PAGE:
Forest Health Management
KCD’s Landowner Incentive Program awards cost-share funding up to $22,500 per landowner for implementing forest health management practices. To qualify, landowners must have an approved Forest Stewardship Plan and live within KCD’s service area. Forest health management awardees can receive one Forest Health Management cost-share contract in their lifetime. Below are the forest health management definition and cost-share eligible purposes. Learn about Forest Stewardship Planning via the KCD Rural Forest Health Management Program.
- Treatment of areas to improve site conditions for establishing trees and/or shrubs.
- Establishing woody plants by planting seedlings or cuttings, direct seeding, or natural regeneration.
- The manipulation of species composition, stand structure and stocking by cutting or killing selected trees and understory vegetation.
Site prep to:
- Encourage natural regeneration of desirable woody plants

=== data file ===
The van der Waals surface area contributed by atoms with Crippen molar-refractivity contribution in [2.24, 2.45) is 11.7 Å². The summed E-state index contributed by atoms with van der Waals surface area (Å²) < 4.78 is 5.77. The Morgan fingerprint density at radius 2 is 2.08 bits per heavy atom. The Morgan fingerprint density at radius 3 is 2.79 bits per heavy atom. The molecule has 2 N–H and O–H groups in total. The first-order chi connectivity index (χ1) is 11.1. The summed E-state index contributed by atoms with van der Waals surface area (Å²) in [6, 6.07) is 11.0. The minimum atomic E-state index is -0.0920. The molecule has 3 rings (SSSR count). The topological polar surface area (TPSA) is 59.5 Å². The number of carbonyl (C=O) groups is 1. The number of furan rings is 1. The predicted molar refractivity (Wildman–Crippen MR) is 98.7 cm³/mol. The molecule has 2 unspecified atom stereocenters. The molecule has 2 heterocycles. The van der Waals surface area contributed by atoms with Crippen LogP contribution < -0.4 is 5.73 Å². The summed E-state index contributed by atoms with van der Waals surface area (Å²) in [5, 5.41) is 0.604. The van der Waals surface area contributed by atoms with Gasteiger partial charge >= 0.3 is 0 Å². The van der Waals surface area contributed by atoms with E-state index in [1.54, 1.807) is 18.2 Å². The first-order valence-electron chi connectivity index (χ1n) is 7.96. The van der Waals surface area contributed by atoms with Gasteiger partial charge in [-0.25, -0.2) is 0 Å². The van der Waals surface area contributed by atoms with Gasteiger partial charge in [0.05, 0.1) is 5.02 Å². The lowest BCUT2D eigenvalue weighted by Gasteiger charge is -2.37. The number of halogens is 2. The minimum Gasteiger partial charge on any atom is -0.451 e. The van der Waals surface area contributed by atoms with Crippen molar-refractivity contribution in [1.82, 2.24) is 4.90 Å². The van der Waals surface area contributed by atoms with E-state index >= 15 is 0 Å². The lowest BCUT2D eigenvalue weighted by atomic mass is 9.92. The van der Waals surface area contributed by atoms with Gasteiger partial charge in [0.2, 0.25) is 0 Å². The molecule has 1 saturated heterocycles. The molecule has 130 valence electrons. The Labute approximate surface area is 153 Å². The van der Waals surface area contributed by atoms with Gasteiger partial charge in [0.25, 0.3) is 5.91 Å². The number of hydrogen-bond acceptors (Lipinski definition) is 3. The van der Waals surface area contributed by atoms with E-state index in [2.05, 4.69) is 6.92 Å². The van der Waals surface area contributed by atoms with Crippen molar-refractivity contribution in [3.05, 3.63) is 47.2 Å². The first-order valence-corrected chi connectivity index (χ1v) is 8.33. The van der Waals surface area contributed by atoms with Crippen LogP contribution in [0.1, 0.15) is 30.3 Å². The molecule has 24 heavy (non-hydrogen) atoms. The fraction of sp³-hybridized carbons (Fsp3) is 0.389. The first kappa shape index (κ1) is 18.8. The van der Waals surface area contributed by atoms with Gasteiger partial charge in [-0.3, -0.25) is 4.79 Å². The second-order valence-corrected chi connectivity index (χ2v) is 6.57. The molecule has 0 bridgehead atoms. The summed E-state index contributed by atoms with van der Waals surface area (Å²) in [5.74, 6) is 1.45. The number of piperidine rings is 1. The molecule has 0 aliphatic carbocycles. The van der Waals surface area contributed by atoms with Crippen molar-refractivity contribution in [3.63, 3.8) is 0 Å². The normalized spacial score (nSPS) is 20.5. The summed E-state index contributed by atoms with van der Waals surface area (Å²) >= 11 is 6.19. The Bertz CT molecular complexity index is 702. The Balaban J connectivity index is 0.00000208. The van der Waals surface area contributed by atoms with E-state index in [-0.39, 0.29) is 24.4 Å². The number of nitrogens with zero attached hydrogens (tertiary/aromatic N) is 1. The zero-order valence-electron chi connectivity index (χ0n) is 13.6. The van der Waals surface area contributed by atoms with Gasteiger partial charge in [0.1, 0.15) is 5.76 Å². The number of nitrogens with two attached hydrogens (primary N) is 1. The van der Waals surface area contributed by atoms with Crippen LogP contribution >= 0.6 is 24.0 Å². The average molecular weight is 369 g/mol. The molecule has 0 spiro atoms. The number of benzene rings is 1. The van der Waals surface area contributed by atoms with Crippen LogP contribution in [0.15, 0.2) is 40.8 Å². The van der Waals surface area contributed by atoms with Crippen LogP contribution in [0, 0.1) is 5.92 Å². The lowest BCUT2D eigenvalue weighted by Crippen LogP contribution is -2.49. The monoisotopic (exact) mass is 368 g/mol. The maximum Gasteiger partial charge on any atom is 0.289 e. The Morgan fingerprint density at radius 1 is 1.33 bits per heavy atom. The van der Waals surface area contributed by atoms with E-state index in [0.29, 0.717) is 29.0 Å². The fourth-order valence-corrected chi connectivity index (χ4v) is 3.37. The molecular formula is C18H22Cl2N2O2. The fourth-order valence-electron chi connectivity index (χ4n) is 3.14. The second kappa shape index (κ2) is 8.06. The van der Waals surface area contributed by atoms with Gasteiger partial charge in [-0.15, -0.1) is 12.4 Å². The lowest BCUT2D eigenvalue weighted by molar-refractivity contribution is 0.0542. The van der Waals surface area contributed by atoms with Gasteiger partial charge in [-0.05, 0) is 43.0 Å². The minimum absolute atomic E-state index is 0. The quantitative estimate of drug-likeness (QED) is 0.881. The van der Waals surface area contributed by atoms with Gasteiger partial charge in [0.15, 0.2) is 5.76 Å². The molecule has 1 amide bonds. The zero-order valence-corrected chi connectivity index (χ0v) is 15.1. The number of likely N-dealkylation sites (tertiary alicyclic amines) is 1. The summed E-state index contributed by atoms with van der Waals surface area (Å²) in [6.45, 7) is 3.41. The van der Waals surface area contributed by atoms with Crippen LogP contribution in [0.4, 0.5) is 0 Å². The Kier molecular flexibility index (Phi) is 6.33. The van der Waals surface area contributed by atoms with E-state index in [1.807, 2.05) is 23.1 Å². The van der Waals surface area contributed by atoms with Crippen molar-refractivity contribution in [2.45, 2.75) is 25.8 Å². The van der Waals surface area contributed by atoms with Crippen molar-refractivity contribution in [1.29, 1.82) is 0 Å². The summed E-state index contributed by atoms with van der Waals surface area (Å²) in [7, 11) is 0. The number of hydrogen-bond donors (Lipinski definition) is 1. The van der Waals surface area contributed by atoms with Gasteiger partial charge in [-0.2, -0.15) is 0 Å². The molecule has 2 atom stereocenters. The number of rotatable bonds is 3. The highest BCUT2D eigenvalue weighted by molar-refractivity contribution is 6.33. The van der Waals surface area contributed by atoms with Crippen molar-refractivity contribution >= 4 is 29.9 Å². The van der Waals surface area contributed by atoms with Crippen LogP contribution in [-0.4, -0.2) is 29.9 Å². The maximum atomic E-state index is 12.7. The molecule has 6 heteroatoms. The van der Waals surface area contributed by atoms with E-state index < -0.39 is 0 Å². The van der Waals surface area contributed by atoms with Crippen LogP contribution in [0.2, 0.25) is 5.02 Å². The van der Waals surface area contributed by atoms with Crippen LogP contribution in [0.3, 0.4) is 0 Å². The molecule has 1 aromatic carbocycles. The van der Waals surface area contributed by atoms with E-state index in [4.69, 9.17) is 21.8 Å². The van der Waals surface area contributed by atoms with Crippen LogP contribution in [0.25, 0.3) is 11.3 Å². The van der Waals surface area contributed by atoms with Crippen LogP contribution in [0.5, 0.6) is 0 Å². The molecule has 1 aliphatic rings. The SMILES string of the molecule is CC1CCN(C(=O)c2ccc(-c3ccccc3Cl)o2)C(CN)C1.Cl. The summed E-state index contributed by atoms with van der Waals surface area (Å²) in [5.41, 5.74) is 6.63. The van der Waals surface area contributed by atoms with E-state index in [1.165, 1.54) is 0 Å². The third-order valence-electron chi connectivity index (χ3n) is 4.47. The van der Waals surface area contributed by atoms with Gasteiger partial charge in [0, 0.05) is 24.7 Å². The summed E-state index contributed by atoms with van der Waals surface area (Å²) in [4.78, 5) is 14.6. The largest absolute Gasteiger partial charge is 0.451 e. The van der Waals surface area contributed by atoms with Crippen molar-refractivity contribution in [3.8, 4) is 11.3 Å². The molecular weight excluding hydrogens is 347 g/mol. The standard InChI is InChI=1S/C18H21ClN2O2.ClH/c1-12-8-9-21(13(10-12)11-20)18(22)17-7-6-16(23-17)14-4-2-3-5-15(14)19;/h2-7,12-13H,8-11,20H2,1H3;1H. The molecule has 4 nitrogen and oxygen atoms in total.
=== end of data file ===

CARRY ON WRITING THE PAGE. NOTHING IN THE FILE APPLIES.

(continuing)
- Permit artificial establishment of woody plants
Establish Shrubs/Trees to:
- Increase the quantity and quality of forest products by manipulating stand density and structure
- Harvest forest products
- Initiate forest stand regeneration
- Reduce wildfire hazard
- Improve forest health reducing the potential of damage from pests and moisture stress
- Restore natural plant communities
- Achieve or maintain a desired native understory plant community for special forest products, grazing, and browsing
- Improve aesthetic and recreation values
- Improve wildlife habitat
- Alter water yield
Establish woody plants for:
- Forest products such as timber, pulpwood, and energy biomass
- Wildlife habitat
- Treating waste
- Storing carbon in biomass
- Energy conservation
- Improving or restoring natural diversity
- Enhancing aesthetics
All land managers in KCD’s service area are eligible to apply for cost-share funding, but the practice must be pre-approved and included in a Farm Conservation Plan or other technical assistance plan prepared by KCD resource conservation staff.